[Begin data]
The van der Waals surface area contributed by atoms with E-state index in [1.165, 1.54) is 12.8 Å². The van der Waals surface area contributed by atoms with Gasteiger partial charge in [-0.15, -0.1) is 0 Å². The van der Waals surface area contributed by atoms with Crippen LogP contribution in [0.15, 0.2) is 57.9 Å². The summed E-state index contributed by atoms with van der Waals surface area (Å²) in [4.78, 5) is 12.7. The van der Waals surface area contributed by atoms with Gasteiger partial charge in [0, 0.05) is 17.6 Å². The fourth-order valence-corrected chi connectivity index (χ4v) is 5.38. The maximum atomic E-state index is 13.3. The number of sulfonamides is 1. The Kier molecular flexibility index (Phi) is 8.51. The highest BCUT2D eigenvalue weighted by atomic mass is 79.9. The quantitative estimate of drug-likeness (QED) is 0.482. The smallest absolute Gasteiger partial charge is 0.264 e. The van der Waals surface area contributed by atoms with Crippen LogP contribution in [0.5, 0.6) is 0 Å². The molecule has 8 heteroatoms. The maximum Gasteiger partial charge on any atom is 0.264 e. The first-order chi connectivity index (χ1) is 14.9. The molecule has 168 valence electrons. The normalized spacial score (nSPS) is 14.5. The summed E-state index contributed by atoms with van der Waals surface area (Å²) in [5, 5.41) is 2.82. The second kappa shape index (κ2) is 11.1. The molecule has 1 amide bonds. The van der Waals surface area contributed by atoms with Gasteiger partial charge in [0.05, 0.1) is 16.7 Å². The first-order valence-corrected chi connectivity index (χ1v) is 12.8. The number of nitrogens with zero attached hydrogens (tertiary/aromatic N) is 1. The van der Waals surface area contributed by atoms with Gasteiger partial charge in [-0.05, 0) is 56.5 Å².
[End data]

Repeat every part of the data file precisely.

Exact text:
The van der Waals surface area contributed by atoms with E-state index in [1.165, 1.54) is 12.8 Å². The van der Waals surface area contributed by atoms with Gasteiger partial charge in [-0.15, -0.1) is 0 Å². The van der Waals surface area contributed by atoms with Crippen LogP contribution in [0.15, 0.2) is 57.9 Å². The summed E-state index contributed by atoms with van der Waals surface area (Å²) in [4.78, 5) is 12.7. The van der Waals surface area contributed by atoms with Gasteiger partial charge in [0, 0.05) is 17.6 Å². The fourth-order valence-corrected chi connectivity index (χ4v) is 5.38. The maximum atomic E-state index is 13.3. The number of sulfonamides is 1. The Kier molecular flexibility index (Phi) is 8.51. The highest BCUT2D eigenvalue weighted by atomic mass is 79.9. The quantitative estimate of drug-likeness (QED) is 0.482. The smallest absolute Gasteiger partial charge is 0.264 e. The van der Waals surface area contributed by atoms with Crippen LogP contribution in [0.5, 0.6) is 0 Å². The molecule has 8 heteroatoms. The maximum Gasteiger partial charge on any atom is 0.264 e. The first-order chi connectivity index (χ1) is 14.9. The molecule has 168 valence electrons. The normalized spacial score (nSPS) is 14.5. The summed E-state index contributed by atoms with van der Waals surface area (Å²) in [5, 5.41) is 2.82. The second kappa shape index (κ2) is 11.1. The molecule has 1 amide bonds. The van der Waals surface area contributed by atoms with Gasteiger partial charge in [0.05, 0.1) is 16.7 Å². The first-order valence-corrected chi connectivity index (χ1v) is 12.8. The number of nitrogens with zero attached hydrogens (tertiary/aromatic N) is 1. The van der Waals surface area contributed by atoms with Gasteiger partial charge in [-0.05, 0) is 56.5 Å².